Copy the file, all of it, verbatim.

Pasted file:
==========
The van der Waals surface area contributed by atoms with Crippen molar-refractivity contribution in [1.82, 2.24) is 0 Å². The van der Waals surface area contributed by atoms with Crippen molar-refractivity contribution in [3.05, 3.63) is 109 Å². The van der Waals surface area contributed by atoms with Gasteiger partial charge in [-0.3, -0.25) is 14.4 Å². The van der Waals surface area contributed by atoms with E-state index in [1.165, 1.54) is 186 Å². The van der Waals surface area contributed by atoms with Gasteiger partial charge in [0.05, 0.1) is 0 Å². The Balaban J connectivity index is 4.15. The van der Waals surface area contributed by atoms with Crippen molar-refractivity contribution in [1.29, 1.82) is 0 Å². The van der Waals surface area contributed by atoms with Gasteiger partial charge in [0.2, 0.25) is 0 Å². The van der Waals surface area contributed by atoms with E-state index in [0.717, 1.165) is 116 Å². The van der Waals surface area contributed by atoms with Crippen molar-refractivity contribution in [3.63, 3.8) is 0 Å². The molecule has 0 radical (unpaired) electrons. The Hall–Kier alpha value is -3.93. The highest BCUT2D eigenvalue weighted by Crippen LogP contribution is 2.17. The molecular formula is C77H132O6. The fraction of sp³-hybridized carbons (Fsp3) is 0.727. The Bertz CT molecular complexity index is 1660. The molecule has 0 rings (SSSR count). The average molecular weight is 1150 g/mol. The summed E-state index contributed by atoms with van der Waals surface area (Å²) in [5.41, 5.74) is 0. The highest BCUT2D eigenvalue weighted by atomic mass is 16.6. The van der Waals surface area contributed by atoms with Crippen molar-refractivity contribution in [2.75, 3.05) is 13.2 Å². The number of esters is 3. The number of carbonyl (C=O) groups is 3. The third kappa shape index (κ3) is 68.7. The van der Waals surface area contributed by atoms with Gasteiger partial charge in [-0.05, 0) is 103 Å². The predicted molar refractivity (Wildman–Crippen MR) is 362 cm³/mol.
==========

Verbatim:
The van der Waals surface area contributed by atoms with Crippen molar-refractivity contribution in [1.82, 2.24) is 0 Å². The van der Waals surface area contributed by atoms with Crippen molar-refractivity contribution in [3.05, 3.63) is 109 Å². The van der Waals surface area contributed by atoms with Gasteiger partial charge in [-0.3, -0.25) is 14.4 Å². The van der Waals surface area contributed by atoms with E-state index in [1.165, 1.54) is 186 Å². The van der Waals surface area contributed by atoms with Gasteiger partial charge in [0.05, 0.1) is 0 Å². The Balaban J connectivity index is 4.15. The van der Waals surface area contributed by atoms with Crippen molar-refractivity contribution in [1.29, 1.82) is 0 Å². The van der Waals surface area contributed by atoms with Gasteiger partial charge in [0.2, 0.25) is 0 Å². The van der Waals surface area contributed by atoms with E-state index in [0.717, 1.165) is 116 Å². The van der Waals surface area contributed by atoms with Crippen molar-refractivity contribution in [3.63, 3.8) is 0 Å². The molecule has 0 radical (unpaired) electrons. The Hall–Kier alpha value is -3.93. The highest BCUT2D eigenvalue weighted by Crippen LogP contribution is 2.17. The molecular formula is C77H132O6. The fraction of sp³-hybridized carbons (Fsp3) is 0.727. The Bertz CT molecular complexity index is 1660. The molecule has 0 rings (SSSR count). The average molecular weight is 1150 g/mol. The summed E-state index contributed by atoms with van der Waals surface area (Å²) in [5.41, 5.74) is 0. The highest BCUT2D eigenvalue weighted by atomic mass is 16.6. The van der Waals surface area contributed by atoms with Crippen molar-refractivity contribution in [2.75, 3.05) is 13.2 Å². The number of esters is 3. The number of carbonyl (C=O) groups is 3. The third kappa shape index (κ3) is 68.7. The van der Waals surface area contributed by atoms with Gasteiger partial charge in [-0.05, 0) is 103 Å². The predicted molar refractivity (Wildman–Crippen MR) is 362 cm³/mol.